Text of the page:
Musician and sound artist Dennis van Tilburg (1975) operates on the border where music disintegrates into chunks and where apparent loose sounds unexpectedly form wonderful music. He is always looking for new techniques to create an idiosyncratic sound palette. For Musique Parabolique Dennis finds inspiration in the ‘musique concrète’ from the forties and fifties of the last century.



Tuesday July 1, 2014 16:00 - 16:30
310NXRd 310 New Cross Road

16:00

Echo Moiré
Echo Moiré is a robotic opera-ballet in which a pair of loudspeaker vehicles is employed to play a room as a musical instrument. Exploring the acoustic properties of the room, the vehicles create aural images that float in the air, enveloping listeners with patterns of echoes rebounding off the walls.

The work is inspired by Alvin Lucier's 1968 composition Vespers and investigates human echolocation, aural spatial perception and the physics of sound. Using mobile directional loudspeakers emitting trains of pulses, the trajectories followed by sound waves from source to listener are made apparent. Gradually scanning the room’s boundaries, aural images of the space are formed. Modulating the pulses over time, these images are manipulated and sculpted, giving rise to different spatial forms, textures and densities in which the audience is immersed. Providing a theatrical dramatization for the practice of acousmatic music, the project shifts sound spatialization out of the computational realm and into the physical world.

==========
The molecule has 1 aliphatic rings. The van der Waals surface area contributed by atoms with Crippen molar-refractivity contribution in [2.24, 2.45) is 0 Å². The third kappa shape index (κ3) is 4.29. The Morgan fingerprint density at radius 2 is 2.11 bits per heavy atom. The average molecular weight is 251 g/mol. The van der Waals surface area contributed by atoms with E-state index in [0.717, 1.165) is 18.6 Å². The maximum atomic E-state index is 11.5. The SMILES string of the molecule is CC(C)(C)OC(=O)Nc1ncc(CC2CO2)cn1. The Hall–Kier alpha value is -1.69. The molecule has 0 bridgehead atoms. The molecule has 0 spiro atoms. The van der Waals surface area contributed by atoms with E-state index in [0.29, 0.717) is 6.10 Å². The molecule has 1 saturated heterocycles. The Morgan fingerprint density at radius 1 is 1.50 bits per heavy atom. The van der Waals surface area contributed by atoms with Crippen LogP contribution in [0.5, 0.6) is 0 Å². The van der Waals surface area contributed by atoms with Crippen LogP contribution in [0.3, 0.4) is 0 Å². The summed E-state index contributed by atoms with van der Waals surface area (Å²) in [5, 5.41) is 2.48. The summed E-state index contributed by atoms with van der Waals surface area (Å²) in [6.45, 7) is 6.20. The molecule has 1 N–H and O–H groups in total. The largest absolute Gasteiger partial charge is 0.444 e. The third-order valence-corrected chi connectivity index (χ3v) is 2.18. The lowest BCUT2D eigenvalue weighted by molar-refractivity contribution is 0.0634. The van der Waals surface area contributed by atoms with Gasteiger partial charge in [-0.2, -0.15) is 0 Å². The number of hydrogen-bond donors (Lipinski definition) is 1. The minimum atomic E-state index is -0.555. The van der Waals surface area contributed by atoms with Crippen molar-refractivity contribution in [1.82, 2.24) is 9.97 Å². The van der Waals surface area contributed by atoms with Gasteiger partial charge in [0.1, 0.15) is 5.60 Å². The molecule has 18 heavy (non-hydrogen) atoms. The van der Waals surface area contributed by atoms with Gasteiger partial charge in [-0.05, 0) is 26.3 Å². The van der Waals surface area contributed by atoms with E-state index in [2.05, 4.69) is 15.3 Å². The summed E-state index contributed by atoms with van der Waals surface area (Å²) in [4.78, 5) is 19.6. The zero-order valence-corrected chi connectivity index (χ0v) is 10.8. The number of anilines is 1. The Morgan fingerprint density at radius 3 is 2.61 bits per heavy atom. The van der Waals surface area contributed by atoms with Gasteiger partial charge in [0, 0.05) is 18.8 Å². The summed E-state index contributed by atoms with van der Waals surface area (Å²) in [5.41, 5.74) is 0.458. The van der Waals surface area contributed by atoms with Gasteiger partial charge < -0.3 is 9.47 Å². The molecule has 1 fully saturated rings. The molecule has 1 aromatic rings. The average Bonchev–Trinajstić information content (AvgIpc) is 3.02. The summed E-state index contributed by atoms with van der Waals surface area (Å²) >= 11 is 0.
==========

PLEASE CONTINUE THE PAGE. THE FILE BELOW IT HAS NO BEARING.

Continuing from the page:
Performances will start at 4, 4.30, 5 and 5.30pm. The performance has a maximum audience capacity of 30 people. Access is permitted only at the start of each performance.  Please sign up at the Registration Desk.

Artists
MM

Matteo Marangoni

Matteo Marangoni is a DIY enthusiast that operates at the margins of various artistic disciplines. His practice investigates the perception of space and the subject-object dichotomy through processes that articulate the real within idiosyncratic rituals. He is a founding member of the artist collective iii, curates the nomadic performance series “No Patent Pending” and writes about self-made performative media on Neural... Read More →



Tuesday July 1, 2014 16:00 - 18:00
Deptford Town Hall Goldsmiths

16:15

Break
Tuesday July 1, 2014 16:15 - 16:30